A diocesan bishop may be assisted by one or more suffragans, and also by bishops specially appointed under the 1993 Act of Synod to care for opponents of women priests.  The word ‘suffragan’ is derived from the Latin word suffragari ‘to help’.  Canon C20 suggests that the suffragan’s relationship to the diocesan is analogous to that between an assistant curate and an incumbent.  It rather labours the point:

‘(1) Every bishop suffragan shall … execute such things pertaining to the episcopal office as shall be commissioned to him by the bishop of the diocese …

(2) Every bishop suffragan shall use, have  or execute only such … authority … as shall be licensed or limited to him … by the [diocesan] bishop’.

As chief pastor the bishop is generally required to reside within his diocese.  However, unlike other clergy, senior bishops have a constitutional responsibility for the governance of the secular state.  Canon C18(8) therefore provides that the bishop is permitted to reside in London ‘during his attendance on the Parliament, or on the Court, or for the purpose of performing any other duties of his office’.  Such absence in London is deemed to be residence in the diocese.

According to Canon C17(4) the Archbishop is the principal minister of the province.  However, the Archbishop is not the chief pastor of the province.  Thus there is no pastor superior to the bishop.


What is the purpose of the bishop’s pastoral duties?  It is the administration of the Divine Word and Sacraments.  This ministry is the raison d’etre of the bishop’s office.  The bishop’s pastoral function is not an end in itself.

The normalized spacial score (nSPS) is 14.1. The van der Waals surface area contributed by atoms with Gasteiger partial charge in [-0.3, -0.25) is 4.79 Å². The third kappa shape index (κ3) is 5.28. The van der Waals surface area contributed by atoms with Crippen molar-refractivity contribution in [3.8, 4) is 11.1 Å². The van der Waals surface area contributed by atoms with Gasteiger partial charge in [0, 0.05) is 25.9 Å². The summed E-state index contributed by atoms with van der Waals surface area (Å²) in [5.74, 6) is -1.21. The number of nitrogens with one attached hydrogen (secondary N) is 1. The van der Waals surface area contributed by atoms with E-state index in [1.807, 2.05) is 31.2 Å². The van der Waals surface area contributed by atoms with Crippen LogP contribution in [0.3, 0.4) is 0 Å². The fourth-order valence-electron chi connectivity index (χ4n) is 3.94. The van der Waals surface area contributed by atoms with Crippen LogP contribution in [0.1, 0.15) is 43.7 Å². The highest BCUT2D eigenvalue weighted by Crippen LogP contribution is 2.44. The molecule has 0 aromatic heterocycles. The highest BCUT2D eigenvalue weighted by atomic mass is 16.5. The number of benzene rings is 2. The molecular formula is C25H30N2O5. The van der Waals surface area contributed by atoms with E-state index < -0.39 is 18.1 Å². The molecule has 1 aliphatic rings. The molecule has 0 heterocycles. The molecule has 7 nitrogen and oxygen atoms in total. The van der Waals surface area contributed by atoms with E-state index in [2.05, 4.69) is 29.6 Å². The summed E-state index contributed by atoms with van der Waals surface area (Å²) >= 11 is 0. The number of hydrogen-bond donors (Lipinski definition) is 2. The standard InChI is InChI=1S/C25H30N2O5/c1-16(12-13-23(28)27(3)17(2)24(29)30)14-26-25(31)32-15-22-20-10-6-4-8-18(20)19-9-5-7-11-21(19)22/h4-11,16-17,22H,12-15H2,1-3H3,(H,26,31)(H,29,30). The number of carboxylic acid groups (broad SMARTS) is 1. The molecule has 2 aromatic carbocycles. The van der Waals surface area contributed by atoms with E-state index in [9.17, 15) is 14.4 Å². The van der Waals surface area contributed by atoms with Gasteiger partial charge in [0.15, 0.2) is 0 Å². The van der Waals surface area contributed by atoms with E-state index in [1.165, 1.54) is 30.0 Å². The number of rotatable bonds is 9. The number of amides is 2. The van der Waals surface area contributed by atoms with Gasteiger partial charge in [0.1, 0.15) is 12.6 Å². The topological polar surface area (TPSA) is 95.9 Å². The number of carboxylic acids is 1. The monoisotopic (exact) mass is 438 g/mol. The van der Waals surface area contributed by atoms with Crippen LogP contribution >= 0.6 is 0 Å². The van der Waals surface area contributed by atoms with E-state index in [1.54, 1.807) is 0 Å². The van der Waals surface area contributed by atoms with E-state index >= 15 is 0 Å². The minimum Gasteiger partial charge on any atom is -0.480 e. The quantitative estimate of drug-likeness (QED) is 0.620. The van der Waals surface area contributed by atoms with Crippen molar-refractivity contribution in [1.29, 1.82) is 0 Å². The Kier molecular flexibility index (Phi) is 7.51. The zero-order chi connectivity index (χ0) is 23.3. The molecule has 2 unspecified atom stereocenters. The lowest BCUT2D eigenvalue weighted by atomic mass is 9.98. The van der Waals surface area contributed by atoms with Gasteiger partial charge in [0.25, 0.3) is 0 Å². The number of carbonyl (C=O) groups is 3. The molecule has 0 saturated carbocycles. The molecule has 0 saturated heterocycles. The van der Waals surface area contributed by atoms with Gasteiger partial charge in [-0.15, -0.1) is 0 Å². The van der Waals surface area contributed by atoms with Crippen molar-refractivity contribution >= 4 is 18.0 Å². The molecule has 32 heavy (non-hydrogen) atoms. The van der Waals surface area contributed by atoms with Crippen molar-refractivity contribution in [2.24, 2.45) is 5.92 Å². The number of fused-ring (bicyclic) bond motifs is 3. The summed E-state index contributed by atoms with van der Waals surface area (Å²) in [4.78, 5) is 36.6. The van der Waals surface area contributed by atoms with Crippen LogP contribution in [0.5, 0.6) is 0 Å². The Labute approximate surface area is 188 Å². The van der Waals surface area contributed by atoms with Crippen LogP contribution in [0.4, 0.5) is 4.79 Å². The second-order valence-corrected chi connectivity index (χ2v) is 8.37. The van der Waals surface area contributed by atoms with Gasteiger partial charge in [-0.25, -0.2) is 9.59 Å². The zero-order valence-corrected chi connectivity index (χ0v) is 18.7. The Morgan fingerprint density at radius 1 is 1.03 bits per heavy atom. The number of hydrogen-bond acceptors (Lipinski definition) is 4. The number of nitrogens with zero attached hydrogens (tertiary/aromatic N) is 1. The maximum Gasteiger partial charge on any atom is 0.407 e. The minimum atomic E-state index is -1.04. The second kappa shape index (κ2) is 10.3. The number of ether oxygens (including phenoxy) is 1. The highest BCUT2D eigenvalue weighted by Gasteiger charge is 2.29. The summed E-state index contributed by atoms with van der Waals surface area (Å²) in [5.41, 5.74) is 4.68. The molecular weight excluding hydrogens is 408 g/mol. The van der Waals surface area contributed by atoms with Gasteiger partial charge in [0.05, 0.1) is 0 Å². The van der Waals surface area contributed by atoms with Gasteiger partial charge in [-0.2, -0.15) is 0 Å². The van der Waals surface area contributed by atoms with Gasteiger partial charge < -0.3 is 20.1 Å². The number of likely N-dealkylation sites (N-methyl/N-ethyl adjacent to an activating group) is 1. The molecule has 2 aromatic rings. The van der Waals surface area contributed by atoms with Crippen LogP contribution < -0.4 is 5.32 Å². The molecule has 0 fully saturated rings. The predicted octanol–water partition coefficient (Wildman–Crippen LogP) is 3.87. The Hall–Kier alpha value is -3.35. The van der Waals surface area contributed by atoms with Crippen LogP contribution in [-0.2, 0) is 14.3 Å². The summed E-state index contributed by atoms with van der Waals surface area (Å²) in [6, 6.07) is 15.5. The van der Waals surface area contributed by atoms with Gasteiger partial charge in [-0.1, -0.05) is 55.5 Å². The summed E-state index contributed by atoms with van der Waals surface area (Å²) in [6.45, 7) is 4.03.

The words pastor and minister are often used interchangeably but they have different meanings.  Canon C18 rightly draws a distinction between the bishop’s pastoral and ministerial functions.  ‘Pastor’ implies leadership or oversight of a community.  ‘Minister’ implies a responsibility for the thing, or things, that are administered. 

The bishop is ‘the principal minister’ of his diocese.  He possesses the ‘fullness of ministry’ (or fullness of priesthood), since he alone may administer the ‘sacramental’ rites of confirmation and ordination (Canon C18(4)).  Otherwise, his ministerial function is shared with all ordained and lay ministers, though administration of the sacraments is reserved to ordained ministers.

The most important ministerial acts of a bishop are confirmation and ordination, but he has certain other ministerial prerogatives.  The bishop traditionally preaches in his cathedral on the great feasts of Christmas, Easter and Pentecost.  Canon C18(4) suggests that the bishop also has the right to officiate at divine service in any church or chapel within his diocese, ‘save in places … exempt by law or custom’.